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Diffuse-interface theory for structure formation and release behavior in controlled drug release systems.
A diffuse-interface theory for microstructure evolution that is based on interactions between drug, polymer and solvent species, all of which may be present in either crystalline or amorphous states is developed and observed that changes in process time alone can induce differences in bulk release of almost a factor of two and typical non-uniformities of +/-30% during the initial periods of release. Expand
Ionically cross-linked hyaluronic acid: wetting, lubrication, and viscoelasticity of a modified adhesion barrier gel
This work synthesized ferric ion–cross-linked networks of HA based on an adhesion barrier, varied the degree of cross-linking, and performed wetting goniometry, viscometry, and dynamic mechanical analysis, finding that wetting and lubrication are compromised. Expand
pH effect on the synthesis, shear properties, and homogeneity of iron-crosslinked hyaluronic acid-based gel/adhesion barrier.
Dynamic mechanical analyses provide evidence that the reaction of HA with Fe(III) ions leads to the formation of "weak" gels, indicating the need for a tight manufacturing control during medical device fabrication. Expand
Antimicrobial and Anti-Biofilm Medical Devices: Public Health and Regulatory Science Challenges
The public health challenge of medical device healthcare associated infections and the regulatory science challenges involved with antimicrobial and anti-biofilm medical device technologies, including coatings and other modifications are introduced. Expand
Impact of artificial plaque composition on drug transport.
An improved tissue mimic or artificial plaque is developed to probe the effect of varying concentrations of plaque constituents on drug transport in vitro and suggests that variations in the chemical characteristics of atherosclerotic plaque can significantly alter the release rate and distribution of drug following DES implantation. Expand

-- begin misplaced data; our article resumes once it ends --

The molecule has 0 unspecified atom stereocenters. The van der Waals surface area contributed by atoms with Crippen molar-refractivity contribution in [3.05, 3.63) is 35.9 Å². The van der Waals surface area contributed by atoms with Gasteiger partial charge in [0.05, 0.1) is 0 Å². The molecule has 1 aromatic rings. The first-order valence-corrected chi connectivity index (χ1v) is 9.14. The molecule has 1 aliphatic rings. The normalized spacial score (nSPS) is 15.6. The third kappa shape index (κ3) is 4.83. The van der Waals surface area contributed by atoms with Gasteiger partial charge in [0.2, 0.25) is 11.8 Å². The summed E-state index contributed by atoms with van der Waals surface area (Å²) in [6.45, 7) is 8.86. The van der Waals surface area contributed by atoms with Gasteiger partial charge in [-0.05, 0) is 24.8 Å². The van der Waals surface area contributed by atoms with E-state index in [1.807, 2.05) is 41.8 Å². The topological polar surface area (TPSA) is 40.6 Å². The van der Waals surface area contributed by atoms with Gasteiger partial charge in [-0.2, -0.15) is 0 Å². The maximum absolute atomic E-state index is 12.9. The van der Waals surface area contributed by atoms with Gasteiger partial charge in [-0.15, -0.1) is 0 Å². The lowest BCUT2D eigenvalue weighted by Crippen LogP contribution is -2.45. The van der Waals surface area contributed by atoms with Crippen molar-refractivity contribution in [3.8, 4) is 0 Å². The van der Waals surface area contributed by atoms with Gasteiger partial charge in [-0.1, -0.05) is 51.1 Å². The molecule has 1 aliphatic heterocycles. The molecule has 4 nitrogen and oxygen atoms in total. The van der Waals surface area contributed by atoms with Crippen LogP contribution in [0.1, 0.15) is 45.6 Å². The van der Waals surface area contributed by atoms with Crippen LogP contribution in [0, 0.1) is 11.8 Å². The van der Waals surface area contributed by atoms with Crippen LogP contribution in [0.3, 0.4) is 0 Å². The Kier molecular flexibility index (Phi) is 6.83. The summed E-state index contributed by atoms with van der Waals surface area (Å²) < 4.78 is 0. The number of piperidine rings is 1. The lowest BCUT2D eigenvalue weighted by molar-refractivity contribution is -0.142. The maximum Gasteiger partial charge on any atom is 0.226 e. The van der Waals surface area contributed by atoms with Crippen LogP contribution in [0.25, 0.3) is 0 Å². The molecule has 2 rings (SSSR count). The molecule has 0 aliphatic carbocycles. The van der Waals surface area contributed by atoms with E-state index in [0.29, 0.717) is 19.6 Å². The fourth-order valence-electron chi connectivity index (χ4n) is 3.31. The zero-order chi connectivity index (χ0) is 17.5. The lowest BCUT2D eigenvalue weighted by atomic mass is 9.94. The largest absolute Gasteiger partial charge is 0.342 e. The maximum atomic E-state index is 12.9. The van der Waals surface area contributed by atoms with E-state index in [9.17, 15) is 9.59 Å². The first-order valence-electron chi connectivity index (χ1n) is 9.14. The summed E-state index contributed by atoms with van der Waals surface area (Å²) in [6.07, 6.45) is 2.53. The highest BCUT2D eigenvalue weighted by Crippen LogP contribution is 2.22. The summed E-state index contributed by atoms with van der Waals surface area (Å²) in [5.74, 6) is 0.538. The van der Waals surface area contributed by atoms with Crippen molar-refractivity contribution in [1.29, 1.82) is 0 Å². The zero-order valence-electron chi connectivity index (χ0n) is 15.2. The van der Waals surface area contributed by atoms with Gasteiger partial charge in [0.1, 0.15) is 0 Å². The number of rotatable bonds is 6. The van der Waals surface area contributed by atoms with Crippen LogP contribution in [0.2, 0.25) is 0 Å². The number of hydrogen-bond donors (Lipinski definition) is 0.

Modeling microstructure development and release kinetics in controlled drug release coatings.
The results suggest that improved comprehension and quantification of the physico-chemical properties in controlled release systems will enable the microstructure to be tailored to achieve desired responses that are insensitive to manufacturing variations. Expand
Predicting gas chromatographic separation and stationary-phase selectivity using computer modeling.
A computer modeling technique has been developed which allows for the prediction of chromatographic separation and stationary-phase selectivity. This technique enables development ofExpand
Characterization of drug-eluting stent (DES) materials with cluster secondary ion mass spectrometry (SIMS)
Secondary ion mass spectrometry (SIMS) employing an SF 5 + polyatomic primary ion source was utilized to analyze several materials commonly used in drug-eluting stents (DES). Poly(ethylene-co-vinylExpand
Modeling solvent evaporation during the manufacture of controlled drug-release coatings and the impact on release kinetics.
Calculations demonstrate that solvent evaporation rate can be as critical to device performance as the amount of drug within the coating, and the predicted structures and release kinetics are found to be consistent with experimental observations. Expand